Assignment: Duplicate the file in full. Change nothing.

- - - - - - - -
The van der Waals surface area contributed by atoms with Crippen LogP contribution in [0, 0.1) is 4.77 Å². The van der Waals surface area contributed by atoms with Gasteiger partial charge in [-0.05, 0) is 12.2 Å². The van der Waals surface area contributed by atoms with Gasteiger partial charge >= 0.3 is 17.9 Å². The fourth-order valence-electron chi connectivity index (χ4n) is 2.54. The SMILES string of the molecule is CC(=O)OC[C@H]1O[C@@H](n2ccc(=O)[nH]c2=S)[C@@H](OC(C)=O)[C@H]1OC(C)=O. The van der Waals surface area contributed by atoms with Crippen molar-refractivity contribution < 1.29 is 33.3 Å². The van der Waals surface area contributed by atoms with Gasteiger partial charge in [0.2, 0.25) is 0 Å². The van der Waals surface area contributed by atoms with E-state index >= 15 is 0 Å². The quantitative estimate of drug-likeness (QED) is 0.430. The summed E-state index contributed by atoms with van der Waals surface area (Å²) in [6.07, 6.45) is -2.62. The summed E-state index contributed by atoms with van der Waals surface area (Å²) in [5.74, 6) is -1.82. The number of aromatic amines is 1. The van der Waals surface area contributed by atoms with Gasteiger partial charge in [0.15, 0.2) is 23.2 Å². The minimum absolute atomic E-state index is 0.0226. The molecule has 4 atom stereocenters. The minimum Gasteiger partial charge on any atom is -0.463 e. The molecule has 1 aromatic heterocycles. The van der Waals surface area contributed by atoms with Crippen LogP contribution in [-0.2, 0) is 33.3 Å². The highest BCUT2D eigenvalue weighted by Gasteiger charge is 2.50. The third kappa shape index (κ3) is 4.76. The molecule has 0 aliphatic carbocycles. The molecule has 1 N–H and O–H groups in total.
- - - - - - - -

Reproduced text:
The van der Waals surface area contributed by atoms with Crippen LogP contribution in [0, 0.1) is 4.77 Å². The van der Waals surface area contributed by atoms with Gasteiger partial charge in [-0.05, 0) is 12.2 Å². The van der Waals surface area contributed by atoms with Gasteiger partial charge >= 0.3 is 17.9 Å². The fourth-order valence-electron chi connectivity index (χ4n) is 2.54. The SMILES string of the molecule is CC(=O)OC[C@H]1O[C@@H](n2ccc(=O)[nH]c2=S)[C@@H](OC(C)=O)[C@H]1OC(C)=O. The van der Waals surface area contributed by atoms with Crippen molar-refractivity contribution < 1.29 is 33.3 Å². The van der Waals surface area contributed by atoms with Gasteiger partial charge in [0.2, 0.25) is 0 Å². The van der Waals surface area contributed by atoms with E-state index >= 15 is 0 Å². The quantitative estimate of drug-likeness (QED) is 0.430. The summed E-state index contributed by atoms with van der Waals surface area (Å²) in [6.07, 6.45) is -2.62. The summed E-state index contributed by atoms with van der Waals surface area (Å²) in [5.74, 6) is -1.82. The number of aromatic amines is 1. The van der Waals surface area contributed by atoms with Gasteiger partial charge in [0.15, 0.2) is 23.2 Å². The minimum absolute atomic E-state index is 0.0226. The molecule has 4 atom stereocenters. The minimum Gasteiger partial charge on any atom is -0.463 e. The molecule has 1 aromatic heterocycles. The van der Waals surface area contributed by atoms with Crippen LogP contribution in [-0.2, 0) is 33.3 Å². The highest BCUT2D eigenvalue weighted by Gasteiger charge is 2.50. The third kappa shape index (κ3) is 4.76. The molecule has 0 aliphatic carbocycles. The molecule has 1 N–H and O–H groups in total.